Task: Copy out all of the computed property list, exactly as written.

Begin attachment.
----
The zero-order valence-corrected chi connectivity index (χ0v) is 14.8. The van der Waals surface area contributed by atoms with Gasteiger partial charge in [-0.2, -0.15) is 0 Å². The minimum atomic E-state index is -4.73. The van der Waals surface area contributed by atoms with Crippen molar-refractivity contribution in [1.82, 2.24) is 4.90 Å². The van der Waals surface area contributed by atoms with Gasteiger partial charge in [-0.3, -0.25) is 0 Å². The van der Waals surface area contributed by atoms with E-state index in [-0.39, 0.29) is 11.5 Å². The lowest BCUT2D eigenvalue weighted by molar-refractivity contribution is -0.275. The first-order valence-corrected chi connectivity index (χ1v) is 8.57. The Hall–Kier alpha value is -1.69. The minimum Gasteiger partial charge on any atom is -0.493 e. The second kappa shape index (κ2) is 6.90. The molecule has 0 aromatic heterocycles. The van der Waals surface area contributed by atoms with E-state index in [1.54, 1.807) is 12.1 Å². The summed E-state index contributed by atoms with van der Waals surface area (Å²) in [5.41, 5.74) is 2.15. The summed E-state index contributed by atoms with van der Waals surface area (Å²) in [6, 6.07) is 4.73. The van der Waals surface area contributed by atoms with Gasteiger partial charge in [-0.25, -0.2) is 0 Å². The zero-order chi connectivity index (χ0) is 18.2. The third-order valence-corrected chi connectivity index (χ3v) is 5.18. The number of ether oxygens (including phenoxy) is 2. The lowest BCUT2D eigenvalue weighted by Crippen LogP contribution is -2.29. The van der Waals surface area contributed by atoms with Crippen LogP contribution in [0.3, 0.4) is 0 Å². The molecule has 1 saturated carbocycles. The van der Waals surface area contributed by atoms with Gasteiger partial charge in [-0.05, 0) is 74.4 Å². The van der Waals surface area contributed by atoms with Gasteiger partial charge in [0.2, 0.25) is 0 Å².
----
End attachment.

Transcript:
The zero-order valence-corrected chi connectivity index (χ0v) is 14.8. The van der Waals surface area contributed by atoms with Gasteiger partial charge in [-0.2, -0.15) is 0 Å². The minimum atomic E-state index is -4.73. The van der Waals surface area contributed by atoms with Crippen molar-refractivity contribution in [1.82, 2.24) is 4.90 Å². The van der Waals surface area contributed by atoms with Gasteiger partial charge in [-0.3, -0.25) is 0 Å². The van der Waals surface area contributed by atoms with E-state index in [-0.39, 0.29) is 11.5 Å². The lowest BCUT2D eigenvalue weighted by molar-refractivity contribution is -0.275. The first-order valence-corrected chi connectivity index (χ1v) is 8.57. The Hall–Kier alpha value is -1.69. The minimum Gasteiger partial charge on any atom is -0.493 e. The second kappa shape index (κ2) is 6.90. The molecule has 0 aromatic heterocycles. The van der Waals surface area contributed by atoms with E-state index in [1.54, 1.807) is 12.1 Å². The summed E-state index contributed by atoms with van der Waals surface area (Å²) in [5.41, 5.74) is 2.15. The summed E-state index contributed by atoms with van der Waals surface area (Å²) in [6, 6.07) is 4.73. The van der Waals surface area contributed by atoms with Gasteiger partial charge in [-0.25, -0.2) is 0 Å². The zero-order chi connectivity index (χ0) is 18.2. The third-order valence-corrected chi connectivity index (χ3v) is 5.18. The number of ether oxygens (including phenoxy) is 2. The lowest BCUT2D eigenvalue weighted by Crippen LogP contribution is -2.29. The van der Waals surface area contributed by atoms with Crippen LogP contribution in [0.3, 0.4) is 0 Å². The molecule has 1 saturated carbocycles. The van der Waals surface area contributed by atoms with Gasteiger partial charge in [-0.05, 0) is 74.4 Å². The van der Waals surface area contributed by atoms with Gasteiger partial charge in [0.2, 0.25) is 0 Å².